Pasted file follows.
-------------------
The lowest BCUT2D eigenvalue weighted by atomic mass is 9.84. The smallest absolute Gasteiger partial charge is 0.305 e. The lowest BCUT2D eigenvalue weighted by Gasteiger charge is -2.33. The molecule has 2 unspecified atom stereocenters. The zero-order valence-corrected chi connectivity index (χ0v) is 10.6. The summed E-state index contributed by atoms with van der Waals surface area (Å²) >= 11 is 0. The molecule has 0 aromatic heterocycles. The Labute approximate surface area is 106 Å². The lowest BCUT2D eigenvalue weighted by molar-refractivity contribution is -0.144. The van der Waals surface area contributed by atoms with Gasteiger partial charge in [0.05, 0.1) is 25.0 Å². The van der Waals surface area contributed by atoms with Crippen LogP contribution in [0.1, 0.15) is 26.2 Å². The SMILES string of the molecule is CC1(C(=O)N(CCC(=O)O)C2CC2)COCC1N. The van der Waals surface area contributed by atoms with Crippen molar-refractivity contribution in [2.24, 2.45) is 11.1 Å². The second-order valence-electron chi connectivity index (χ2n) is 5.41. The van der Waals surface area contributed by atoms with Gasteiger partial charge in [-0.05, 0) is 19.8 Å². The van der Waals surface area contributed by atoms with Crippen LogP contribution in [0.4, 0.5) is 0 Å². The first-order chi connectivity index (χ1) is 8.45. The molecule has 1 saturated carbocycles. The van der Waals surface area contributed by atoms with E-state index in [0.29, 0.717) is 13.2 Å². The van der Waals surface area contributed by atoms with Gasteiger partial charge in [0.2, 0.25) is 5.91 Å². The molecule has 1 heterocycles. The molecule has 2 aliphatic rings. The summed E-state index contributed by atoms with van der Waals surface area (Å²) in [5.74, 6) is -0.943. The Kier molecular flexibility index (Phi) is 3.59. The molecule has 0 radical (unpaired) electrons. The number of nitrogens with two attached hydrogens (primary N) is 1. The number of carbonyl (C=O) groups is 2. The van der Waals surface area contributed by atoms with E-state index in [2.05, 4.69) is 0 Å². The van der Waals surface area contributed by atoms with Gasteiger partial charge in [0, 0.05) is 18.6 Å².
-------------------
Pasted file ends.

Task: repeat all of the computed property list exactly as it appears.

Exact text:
The lowest BCUT2D eigenvalue weighted by atomic mass is 9.84. The smallest absolute Gasteiger partial charge is 0.305 e. The lowest BCUT2D eigenvalue weighted by Gasteiger charge is -2.33. The molecule has 2 unspecified atom stereocenters. The zero-order valence-corrected chi connectivity index (χ0v) is 10.6. The summed E-state index contributed by atoms with van der Waals surface area (Å²) >= 11 is 0. The molecule has 0 aromatic heterocycles. The Labute approximate surface area is 106 Å². The lowest BCUT2D eigenvalue weighted by molar-refractivity contribution is -0.144. The van der Waals surface area contributed by atoms with Gasteiger partial charge in [0.05, 0.1) is 25.0 Å². The van der Waals surface area contributed by atoms with Crippen LogP contribution in [0.1, 0.15) is 26.2 Å². The SMILES string of the molecule is CC1(C(=O)N(CCC(=O)O)C2CC2)COCC1N. The van der Waals surface area contributed by atoms with Crippen molar-refractivity contribution in [2.24, 2.45) is 11.1 Å². The second-order valence-electron chi connectivity index (χ2n) is 5.41. The van der Waals surface area contributed by atoms with Gasteiger partial charge in [-0.05, 0) is 19.8 Å². The van der Waals surface area contributed by atoms with Crippen LogP contribution in [0.4, 0.5) is 0 Å². The first-order chi connectivity index (χ1) is 8.45. The molecule has 1 saturated carbocycles. The van der Waals surface area contributed by atoms with E-state index in [0.29, 0.717) is 13.2 Å². The van der Waals surface area contributed by atoms with Gasteiger partial charge in [0.2, 0.25) is 5.91 Å². The molecule has 1 heterocycles. The molecule has 2 aliphatic rings. The summed E-state index contributed by atoms with van der Waals surface area (Å²) in [5.74, 6) is -0.943. The Kier molecular flexibility index (Phi) is 3.59. The molecule has 0 radical (unpaired) electrons. The number of nitrogens with two attached hydrogens (primary N) is 1. The number of carbonyl (C=O) groups is 2. The van der Waals surface area contributed by atoms with E-state index in [2.05, 4.69) is 0 Å². The van der Waals surface area contributed by atoms with Gasteiger partial charge in [0, 0.05) is 18.6 Å².